The business profile for the wireless sector, it seems, has caught up with the rest of the industry—or down, as the case may be.
An influx of inexpensive 802.11 components from Taiwan is making it harder and harder to earn a decent margin on hardware. Not only have prices on 802.11b equipment fallen to near give-away levels, 802.11g has also taken a downward turn.
Just this week, Conexant Systems preannounced depressed earnings that the company attributed to competitive pressures.
At the same time, the outlook for value-add products and services couldnt be brighter. Contrast Conexants earnings report with that from Research In Motion. RIMs first-quarter net income of $55 million on total revenues that rose to $269.6 million from $104.5 million a year earlier and the company forecasts continued growth as device manufacturers such as Motorola Inc., Nokia Corp. and Siemens AG introduce BlackBerry services on their devices.
Those fine people who put e-mail at our fingertips anytime, anywhere are—with a little help from their friends—building the BlackBerry into a data delivery platform. And their success with it testifies to the power of partnerships and the markets that are cultivated through the applications and services they develop.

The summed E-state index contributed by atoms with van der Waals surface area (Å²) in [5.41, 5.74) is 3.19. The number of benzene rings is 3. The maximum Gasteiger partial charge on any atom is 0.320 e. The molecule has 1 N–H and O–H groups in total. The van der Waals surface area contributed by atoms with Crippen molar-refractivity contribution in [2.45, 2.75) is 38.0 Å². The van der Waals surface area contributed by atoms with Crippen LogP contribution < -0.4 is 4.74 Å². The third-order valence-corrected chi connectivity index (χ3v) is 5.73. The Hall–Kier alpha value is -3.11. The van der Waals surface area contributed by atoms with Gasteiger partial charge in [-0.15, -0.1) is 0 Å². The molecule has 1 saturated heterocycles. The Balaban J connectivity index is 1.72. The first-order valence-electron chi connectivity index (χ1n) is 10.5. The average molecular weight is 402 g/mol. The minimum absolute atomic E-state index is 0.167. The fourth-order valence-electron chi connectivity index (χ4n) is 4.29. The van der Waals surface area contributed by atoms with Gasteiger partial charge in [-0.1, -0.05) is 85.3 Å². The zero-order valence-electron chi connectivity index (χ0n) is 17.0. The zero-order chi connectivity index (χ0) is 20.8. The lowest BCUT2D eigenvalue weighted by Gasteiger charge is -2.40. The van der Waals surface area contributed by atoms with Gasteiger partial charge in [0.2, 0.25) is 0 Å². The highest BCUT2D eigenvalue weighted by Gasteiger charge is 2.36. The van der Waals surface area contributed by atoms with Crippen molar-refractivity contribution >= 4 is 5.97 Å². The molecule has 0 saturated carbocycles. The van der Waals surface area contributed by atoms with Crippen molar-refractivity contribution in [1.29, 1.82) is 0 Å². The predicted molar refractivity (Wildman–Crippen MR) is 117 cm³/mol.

TransAlta, a Canadian energy and trading company with operations in Canada, the United States, Mexico and Australia, is using the BlackBerry platform to push operational data out from its SAP back end to managers in the field.
Paul Kurchina, technology program manager at the company, introduced RIMs BlackBerry Enterprise Server to Transaltas pit mining operation in Centralia, Washington, to cut hours—if not days—out of the key management decision cycles.
The BES, Kurchina said, "allows workers in the pits to look at the detail of things like purchase orders and say yes or no without having to go back to the office. In the old world, a manager with purchase orders to approve would have to go back to his desk. But why couldnt it be pushed out on a BlackBerry?"
In a mining operation where the office is typically miles away, the messaging system has enabled a "virtual office" that allows managers to spend more time in the field tending to mining operations than to paperwork.
"We use SAP pretty much wall to wall," Kurchina said, "managing data ranging from financials to plant maintenance, marketing, management and human resources. Our people are saving a lot of time in terms of interaction," he said. "Theyre able to make quick decisions."